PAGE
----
Advantages of Robotic Milking:
Labor is no longer required:
The farmer is freed from the milking process and its accompanying strict schedule, and his time is better spent overseeing the animals, feeding them, and so forth.
Increasing frequency of milking:
Milking can be done up to three times per day, however most people only milk 2.5 times per day. Because less milk is stored on average, this may result in reduced tension on the udder and improved comfort for the cow. Milk output per cow increases with more frequent milking, however much of this increase is made up of water rather than solids.
Consistency of milking:
The milking method is the same for every cow and every visit, and it is unaffected by the fact that the cows are milked by various people. Because the four milking cups are removed separately, an empty quarter does not remain connected while the other three are completing, reducing the risk of harm.
Management of the herd:
The usage of computer control provides for more data collecting options. Such information helps the farmer to enhance herd management by analyzing patterns in the herd, such as the reaction of milk output to feedstuff changes. Individual cow histories may be checked, and alarms can be set to notify the farmer if any odd changes could indicate disease or injury. Information collecting adds value to the automatic milking system, but accurate interpretation and application of that data are heavily reliant on the user’s abilities or the accuracy of computer algorithms used to generate attendance reports.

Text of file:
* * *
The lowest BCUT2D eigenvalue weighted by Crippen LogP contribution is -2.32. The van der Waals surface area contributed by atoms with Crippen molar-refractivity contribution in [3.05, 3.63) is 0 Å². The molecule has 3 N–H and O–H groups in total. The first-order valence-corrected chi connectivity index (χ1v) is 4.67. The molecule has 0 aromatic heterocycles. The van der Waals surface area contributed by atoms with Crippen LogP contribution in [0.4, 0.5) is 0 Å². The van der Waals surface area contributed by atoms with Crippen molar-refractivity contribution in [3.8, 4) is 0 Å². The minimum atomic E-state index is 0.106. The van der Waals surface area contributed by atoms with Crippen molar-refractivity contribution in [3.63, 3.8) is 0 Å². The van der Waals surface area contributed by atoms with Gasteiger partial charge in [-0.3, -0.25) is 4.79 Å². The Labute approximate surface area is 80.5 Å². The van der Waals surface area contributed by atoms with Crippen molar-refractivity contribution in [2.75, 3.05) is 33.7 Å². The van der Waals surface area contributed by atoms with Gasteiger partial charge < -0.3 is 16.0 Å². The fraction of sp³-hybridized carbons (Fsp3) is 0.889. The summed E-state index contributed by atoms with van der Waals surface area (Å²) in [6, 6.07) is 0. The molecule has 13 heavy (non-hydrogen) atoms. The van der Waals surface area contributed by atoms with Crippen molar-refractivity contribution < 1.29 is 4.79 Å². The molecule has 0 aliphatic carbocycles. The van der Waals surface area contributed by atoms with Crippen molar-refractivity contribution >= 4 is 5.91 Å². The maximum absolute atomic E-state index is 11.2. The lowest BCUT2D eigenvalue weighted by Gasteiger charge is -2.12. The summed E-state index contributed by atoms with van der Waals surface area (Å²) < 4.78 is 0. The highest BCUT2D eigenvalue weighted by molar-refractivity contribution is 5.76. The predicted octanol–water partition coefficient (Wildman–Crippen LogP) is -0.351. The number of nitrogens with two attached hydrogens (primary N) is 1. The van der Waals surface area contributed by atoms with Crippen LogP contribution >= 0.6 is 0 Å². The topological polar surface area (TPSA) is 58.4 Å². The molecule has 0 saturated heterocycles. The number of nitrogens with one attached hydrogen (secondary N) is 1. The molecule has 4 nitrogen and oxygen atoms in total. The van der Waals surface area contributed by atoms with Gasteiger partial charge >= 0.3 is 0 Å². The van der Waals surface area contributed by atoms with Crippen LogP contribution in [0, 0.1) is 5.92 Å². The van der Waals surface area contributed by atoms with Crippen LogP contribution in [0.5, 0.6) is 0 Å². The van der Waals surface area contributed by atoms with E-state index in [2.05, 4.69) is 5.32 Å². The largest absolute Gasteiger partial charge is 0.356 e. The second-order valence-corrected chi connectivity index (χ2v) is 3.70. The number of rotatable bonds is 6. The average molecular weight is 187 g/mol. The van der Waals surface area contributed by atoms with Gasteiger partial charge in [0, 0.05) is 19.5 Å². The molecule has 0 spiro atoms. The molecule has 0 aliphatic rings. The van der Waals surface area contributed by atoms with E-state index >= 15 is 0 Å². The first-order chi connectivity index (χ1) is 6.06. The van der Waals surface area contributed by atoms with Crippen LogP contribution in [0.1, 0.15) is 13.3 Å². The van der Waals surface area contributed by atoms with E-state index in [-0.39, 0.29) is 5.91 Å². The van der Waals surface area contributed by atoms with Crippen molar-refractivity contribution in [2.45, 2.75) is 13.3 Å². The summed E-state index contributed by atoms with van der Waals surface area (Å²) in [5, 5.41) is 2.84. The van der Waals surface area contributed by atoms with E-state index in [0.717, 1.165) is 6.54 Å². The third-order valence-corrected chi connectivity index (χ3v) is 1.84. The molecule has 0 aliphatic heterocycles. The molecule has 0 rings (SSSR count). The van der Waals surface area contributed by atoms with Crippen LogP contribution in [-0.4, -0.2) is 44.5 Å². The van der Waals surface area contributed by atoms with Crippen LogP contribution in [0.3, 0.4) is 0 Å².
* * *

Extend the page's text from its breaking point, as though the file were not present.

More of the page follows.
Disadvantages of robotic milking:
In 2019, the worldwide milking robots market was worth US$1562.6 million. The market will be worth US$3126.9 million by the end of 2027, with a CAGR of 10.3% from 2021 to 2027.
Increasing Electricity Cost:
To run the robots, electricity is much needed.
Complexity has increased:
While technical development necessitates increased equipment complexity, the additional complexity of the automatic milking system’s milking unit over conventional systems increases dependency on manufacturer maintenance services, potentially raising operational costs.
Milk of a lower quality:
The quantity of anaerobic spores increases, the freezing point increases, and the incidence of milk quality failure nearly double with automatic milking, which accurately represents the quality of milk caused by automatic milking. Even though the automatic milking machine cleans the cow’s teat and tests the pre-squeezed milk, there is still a problem with contaminated milk not being transmitted, as well as the equipment itself being dirty and the milk not being handled correctly.
Contact between the farmer and the herd has reduced:
Automatic milking reduces the amount of time the farmer is in direct touch with the animal, increasing the risk of sickness being undiscovered for long periods, affecting both milk quality and cow welfare.